Higher interest rates can significantly impact the finances of your small or mid-size business. If you’ve been paying attention to the news, you’ve heard that the Fed has been raising the federal funds rate.
What’s the federal funds rate? It’s the interest rate at which banks lend money to each other overnight. When the Federal Reserve increases the federal funds rate, it has a significant impact on the cost of borrowing for individuals, businesses, and the government. In this blog post, we’ll explore how an increase in the federal funds rate hurts and helps small and mid-size businesses.
The Good: How Higher Interest Rates Help Small Businesses
What’s good about higher interest rates? Interest rate increases benefit small and mid-size business owners by increasing interest rates on savings, strengthening the dollar, and reducing inflation.
Higher interest rates on savings: After the Fed raises the federal funds rate, banks often pay more interest on savings accounts to stay competitive with other banks and attract deposits. If you maintain a healthy account balance, you could earn thousands of dollars per year on your savings. Are you tired of your large, national bank paying you next to nothing on your savings? Momentum CFO recommends checking Bankrate.com to find out which banks are offering the highest interest rates.
Stronger dollar: An increase in the federal funds rate can strengthen the dollar’s value relative to other currencies, which can benefit small and mid-size businesses that import goods or rely on foreign suppliers. Stronger currency means you can buy more with $1 today than you could when it was weaker.
Reduced inflation: A higher federal funds rate can reduce inflation, which leads to a more stable business environment. Taming inflation is the primary reason the Fed has raised rates in recent months.
The Bad: How Higher Interest Rates Hurt Small Businesses
There are several ways higher interest rates hurt small businesses. Rising interest rates impact you by increasing your borrowing costs, reducing access to credit, reducing profit margins, and reducing consumer demand.
Higher cost of borrowing: Small and mid-size businesses may face higher borrowing costs when the federal funds rate increases. Small businesses that have variable-rate sources of financing will undoubtedly face higher monthly payments. Higher monthly payments deplete cash, which could result in a cash deficit. If you rely on a line of credit, consult your CFO for assistance. A fractional CFO carefully monitors changes in interest rates and will partner with you to manage the financial impact of increased interest expense.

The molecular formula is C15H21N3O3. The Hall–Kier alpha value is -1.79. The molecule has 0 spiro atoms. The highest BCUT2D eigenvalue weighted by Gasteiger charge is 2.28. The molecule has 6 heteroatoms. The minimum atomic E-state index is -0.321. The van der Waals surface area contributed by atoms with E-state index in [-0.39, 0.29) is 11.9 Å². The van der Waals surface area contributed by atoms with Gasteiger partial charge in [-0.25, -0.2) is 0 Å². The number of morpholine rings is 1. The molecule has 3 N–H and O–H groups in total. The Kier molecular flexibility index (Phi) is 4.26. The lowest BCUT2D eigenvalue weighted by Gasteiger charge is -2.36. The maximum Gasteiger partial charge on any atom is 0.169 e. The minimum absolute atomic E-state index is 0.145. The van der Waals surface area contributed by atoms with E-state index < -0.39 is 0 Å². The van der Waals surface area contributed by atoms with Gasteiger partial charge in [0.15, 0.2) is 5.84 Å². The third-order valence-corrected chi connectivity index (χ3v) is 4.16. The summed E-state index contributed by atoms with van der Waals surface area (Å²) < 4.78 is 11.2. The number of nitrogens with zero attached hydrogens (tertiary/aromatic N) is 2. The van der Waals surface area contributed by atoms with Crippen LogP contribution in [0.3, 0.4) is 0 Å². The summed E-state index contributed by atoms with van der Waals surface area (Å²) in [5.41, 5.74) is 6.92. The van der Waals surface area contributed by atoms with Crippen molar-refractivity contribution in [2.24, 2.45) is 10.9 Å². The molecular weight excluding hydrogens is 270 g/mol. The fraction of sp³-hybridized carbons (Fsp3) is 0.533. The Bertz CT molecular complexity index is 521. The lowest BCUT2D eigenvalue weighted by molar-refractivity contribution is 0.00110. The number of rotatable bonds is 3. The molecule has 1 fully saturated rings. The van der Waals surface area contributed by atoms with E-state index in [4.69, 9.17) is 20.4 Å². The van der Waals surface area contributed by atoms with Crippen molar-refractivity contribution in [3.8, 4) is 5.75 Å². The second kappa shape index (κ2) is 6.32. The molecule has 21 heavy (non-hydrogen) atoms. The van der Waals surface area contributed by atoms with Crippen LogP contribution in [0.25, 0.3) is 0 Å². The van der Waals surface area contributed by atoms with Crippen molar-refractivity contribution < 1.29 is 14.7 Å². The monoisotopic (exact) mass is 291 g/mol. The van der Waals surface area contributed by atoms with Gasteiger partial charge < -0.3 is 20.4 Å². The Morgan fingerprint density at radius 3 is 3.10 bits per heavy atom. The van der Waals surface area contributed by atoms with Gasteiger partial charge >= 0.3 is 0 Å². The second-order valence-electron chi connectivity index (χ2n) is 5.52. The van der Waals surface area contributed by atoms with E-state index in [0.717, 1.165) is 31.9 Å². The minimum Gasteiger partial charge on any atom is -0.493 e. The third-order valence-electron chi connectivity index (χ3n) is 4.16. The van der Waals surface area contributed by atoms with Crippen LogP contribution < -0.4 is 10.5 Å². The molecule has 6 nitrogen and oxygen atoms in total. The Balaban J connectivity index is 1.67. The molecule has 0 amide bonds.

Reduced access to credit: As interest rates rise, banks may become more selective about which small and mid-size business they approve for a loan or line of credit. This can make it more difficult for you to finance operations or invest in growth opportunities. If your small businesses has less than stellar credit, it will be even more difficult to qualify for financing. The bank may also offer you less favorable terms, such as lower credit limits.
Reduced profit margins: Your profit margins may shrink as the interest expense on debt increases. In some cases, you may need to raise prices to compensate for the increased costs, which can make your business less competitive in the marketplace.
Reduced consumer demand: When the federal funds rate increases, consumers may have less disposable income to spend on goods and services. This can reduce demand for your products and services.
The Bottom Line
In conclusion, higher interest rates have both good and bad impacts on small and mid-size businesses’ finances. While higher interest rates on savings, a stronger dollar, and reduced inflation can be beneficial, businesses may also face higher borrowing costs, and reduced access to credit, lower profit margins, and lower demand. Small business owners must carefully monitor their finances and adjust their strategies accordingly.
Are interest rates negatively impacting your small business? Momentum CFO can help. Schedule a free consultation to learn how we can help you navigate increasing interest rates.